Tammy Coron
  • The problem I've found with the majority of Photoshop alternatives is they don't have CMYK color spaces, nor do most have PMS colors. Art and design programs must be able to take the final product to print, not just assume that online is the final file format for everything.
  • ArtRage is more of a virtual paint app than a design app (i.e. not a Photoshop alternative). If you were going to print then you'd probably want to use something else.
  • It's a pretty cool app. But, I'm not convinced it's a Photoshop or Toon Boom replacement. Is it worth the $50? Yeah... what the heck. It's fun! =}
  • Tammy, why would it even be considered as a possible Toon Boom replacement? Does Art Rage have animation features?
  • I do a lot of drawing - w/o animation - in Toon Boom simply because I like "the feel" of its drawing tools. Believe it or not, I also do a lot of drawing in Flash. In fact, I'm currently using Flash, along with Photoshop, to illustrate a children's book. And, to make it even more fantastic (can we call it that? maybe nuts would be better?) I did the original sketches in Toon Boom. Ha! But wait... I just started using Manga Studio 5EX and --- whoa!!! It may just be my new favorite drawing app. We'll see. Disclaimer: Clearly, I'm out of control with these drawing apps! Send help before it's too late! =}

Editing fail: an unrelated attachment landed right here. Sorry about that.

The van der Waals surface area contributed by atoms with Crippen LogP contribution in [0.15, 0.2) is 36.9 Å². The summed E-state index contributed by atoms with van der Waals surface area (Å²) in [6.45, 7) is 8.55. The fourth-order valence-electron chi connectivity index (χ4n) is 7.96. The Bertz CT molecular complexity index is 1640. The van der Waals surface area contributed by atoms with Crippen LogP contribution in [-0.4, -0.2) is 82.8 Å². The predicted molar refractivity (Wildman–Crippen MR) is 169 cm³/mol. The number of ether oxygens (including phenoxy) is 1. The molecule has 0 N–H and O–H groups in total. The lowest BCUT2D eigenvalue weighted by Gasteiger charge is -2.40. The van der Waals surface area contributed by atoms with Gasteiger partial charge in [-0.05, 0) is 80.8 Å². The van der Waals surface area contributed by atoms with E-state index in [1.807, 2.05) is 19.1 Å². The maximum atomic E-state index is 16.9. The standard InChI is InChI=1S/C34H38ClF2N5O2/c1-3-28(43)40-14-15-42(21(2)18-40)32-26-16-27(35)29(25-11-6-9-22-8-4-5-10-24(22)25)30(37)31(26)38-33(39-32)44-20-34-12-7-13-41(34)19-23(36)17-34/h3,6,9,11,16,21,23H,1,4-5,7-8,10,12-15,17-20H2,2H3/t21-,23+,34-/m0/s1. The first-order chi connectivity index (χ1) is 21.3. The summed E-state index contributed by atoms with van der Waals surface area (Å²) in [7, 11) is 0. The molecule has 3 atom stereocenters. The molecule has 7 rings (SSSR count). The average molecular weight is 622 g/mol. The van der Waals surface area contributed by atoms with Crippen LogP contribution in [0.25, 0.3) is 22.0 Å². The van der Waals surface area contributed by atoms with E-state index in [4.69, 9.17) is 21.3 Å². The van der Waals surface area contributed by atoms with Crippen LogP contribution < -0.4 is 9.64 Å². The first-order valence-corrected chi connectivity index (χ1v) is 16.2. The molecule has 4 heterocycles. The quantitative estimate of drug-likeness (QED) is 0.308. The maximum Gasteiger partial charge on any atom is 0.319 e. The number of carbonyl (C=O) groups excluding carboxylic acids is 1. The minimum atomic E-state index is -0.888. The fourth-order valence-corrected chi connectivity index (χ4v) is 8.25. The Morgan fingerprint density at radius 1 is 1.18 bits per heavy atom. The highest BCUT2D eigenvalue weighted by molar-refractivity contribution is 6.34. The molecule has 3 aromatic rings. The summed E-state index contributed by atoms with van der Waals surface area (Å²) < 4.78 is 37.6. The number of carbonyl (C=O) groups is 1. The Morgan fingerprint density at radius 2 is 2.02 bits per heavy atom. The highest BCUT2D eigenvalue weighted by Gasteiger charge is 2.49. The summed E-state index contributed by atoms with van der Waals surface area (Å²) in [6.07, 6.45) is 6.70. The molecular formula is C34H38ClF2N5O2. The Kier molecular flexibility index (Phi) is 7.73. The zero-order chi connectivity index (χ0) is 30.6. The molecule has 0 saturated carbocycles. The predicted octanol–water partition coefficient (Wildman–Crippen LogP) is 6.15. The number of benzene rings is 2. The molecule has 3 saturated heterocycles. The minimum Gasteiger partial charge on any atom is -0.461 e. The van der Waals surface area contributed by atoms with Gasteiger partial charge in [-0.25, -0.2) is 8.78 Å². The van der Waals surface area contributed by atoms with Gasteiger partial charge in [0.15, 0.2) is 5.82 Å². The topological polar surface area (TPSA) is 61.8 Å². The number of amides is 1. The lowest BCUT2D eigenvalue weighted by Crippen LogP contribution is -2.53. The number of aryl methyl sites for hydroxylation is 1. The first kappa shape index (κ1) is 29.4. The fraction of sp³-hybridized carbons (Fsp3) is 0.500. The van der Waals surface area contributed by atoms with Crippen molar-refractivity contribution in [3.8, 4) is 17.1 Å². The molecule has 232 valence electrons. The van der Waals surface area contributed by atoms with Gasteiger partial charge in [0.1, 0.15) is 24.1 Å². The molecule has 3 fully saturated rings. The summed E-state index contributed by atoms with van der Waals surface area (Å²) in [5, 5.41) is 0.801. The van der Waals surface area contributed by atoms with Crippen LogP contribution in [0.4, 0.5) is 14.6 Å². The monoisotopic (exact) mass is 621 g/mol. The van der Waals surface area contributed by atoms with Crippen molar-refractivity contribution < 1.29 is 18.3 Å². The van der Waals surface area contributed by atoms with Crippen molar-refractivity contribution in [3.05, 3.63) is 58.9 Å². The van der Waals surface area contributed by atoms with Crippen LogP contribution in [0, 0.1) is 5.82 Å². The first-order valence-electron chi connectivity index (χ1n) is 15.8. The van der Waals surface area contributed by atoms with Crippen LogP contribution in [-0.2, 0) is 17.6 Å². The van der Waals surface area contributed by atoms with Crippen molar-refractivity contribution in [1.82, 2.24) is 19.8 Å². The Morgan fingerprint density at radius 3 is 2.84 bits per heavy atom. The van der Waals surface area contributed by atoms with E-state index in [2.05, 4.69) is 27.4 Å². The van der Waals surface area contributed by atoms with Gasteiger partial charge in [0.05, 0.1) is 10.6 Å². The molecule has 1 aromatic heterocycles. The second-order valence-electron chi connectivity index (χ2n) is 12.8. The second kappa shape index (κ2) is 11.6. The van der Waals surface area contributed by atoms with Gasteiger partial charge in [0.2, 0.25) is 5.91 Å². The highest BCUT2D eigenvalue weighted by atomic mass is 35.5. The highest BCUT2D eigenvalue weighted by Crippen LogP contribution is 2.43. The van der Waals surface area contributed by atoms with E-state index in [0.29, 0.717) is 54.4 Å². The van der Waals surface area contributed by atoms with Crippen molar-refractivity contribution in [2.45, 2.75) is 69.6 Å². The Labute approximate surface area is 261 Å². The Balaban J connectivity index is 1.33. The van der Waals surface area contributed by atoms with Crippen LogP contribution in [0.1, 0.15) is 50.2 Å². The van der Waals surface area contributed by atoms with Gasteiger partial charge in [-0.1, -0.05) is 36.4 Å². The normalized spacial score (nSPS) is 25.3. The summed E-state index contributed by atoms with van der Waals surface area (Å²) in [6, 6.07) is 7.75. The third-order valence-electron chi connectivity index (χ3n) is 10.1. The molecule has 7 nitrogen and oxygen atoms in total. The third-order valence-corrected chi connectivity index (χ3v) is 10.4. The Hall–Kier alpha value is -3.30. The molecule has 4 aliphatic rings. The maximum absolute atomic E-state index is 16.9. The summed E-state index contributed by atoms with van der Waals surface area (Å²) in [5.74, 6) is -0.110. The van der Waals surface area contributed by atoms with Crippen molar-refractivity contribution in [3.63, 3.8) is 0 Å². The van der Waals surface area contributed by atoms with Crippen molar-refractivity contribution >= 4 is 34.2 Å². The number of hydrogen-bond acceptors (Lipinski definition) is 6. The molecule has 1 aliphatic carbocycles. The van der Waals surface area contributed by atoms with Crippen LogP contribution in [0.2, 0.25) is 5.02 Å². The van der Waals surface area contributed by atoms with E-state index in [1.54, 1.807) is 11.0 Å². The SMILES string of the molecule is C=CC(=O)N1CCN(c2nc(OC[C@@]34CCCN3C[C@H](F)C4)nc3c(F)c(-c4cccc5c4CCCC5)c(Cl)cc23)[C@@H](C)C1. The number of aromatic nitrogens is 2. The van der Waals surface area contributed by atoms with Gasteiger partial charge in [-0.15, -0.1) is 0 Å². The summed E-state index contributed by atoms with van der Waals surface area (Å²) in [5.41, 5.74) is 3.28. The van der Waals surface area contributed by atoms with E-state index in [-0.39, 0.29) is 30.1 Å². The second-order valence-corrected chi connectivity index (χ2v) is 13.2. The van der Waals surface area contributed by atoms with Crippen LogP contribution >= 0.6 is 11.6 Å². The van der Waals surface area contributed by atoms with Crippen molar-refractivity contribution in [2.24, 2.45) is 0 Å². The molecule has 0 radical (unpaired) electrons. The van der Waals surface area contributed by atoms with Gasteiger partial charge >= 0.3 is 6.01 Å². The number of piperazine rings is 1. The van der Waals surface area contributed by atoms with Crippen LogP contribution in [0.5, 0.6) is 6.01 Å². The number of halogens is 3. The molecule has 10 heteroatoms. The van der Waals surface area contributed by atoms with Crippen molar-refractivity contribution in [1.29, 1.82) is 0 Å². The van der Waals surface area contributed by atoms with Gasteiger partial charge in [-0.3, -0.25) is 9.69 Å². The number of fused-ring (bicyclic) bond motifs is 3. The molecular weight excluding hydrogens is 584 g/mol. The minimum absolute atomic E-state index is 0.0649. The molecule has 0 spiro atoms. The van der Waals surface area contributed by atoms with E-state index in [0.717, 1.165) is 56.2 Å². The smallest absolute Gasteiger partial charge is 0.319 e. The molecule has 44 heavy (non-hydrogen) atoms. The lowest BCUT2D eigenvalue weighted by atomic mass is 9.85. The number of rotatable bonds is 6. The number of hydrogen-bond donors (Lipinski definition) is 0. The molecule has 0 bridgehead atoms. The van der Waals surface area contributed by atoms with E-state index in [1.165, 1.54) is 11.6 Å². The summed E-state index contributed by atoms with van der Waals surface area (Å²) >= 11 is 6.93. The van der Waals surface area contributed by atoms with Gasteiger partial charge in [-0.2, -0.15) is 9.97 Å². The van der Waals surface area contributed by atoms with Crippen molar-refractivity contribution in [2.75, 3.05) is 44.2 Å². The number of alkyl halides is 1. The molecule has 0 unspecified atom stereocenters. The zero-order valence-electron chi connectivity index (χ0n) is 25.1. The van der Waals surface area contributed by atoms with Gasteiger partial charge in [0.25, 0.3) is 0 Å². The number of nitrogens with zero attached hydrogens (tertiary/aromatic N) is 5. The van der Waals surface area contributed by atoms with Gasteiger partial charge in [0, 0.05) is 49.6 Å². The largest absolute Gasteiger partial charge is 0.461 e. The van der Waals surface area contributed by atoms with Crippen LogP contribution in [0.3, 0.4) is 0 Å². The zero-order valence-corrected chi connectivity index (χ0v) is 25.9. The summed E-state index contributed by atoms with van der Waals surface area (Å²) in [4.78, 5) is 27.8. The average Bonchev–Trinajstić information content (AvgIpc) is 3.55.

• Art Rage has an excellent reputation. I can't say enough good things about it. Strictly draw and paint though. Sent from the iMore App
  • Honestly, Art Rage hasn't had a decent update in years, and lags like crazy even on bang up to date hardware. The developers show no interest in fixing this - they don't improve the app at all. I think you need to do a little more research for your reviews. You don't mention any alternatives, and there are many. I have given up on ArtRage because the developers do not support it, the interface is horrible and the entire app is dog slow. I disagree with the comment above - ArtRage had a terrible reputation, because it isn't supported (beyond basic basic bug fixes, and even then, slowly) and it is so laggy as to to be embarrassing. ArtRage for iPad is categorically *not* a good place to start, and if you think the interface is lovely, honestly where have you been for the last 3 years? I would say that Pencil by 53 is a good place to start, especially paired with a Pencil (although that is expensive), or ArtSetPro for simulation of real world paints. ProCreate is also super slick and responsive, with an actual example of a good interface. For just one example of an app the reviewer really should have mentioned, Art Set Pro for iPad has the same natural media simulation as ArtRage, but the interface is way better (although still not great), and it is 1000x more responsive. Plus it has a paint mixer. Also, of COURSE ArtRage is not a photoshop replacement. It's a natural media simulator, not a digital layer based painting tool. If there were any pro comparison it would be Corel Painter - although that program is in a whole different level. ProCreate, and more recently Pixelmator, are aimed at Photoshop style painting (and do an incredible job). No mention of them either.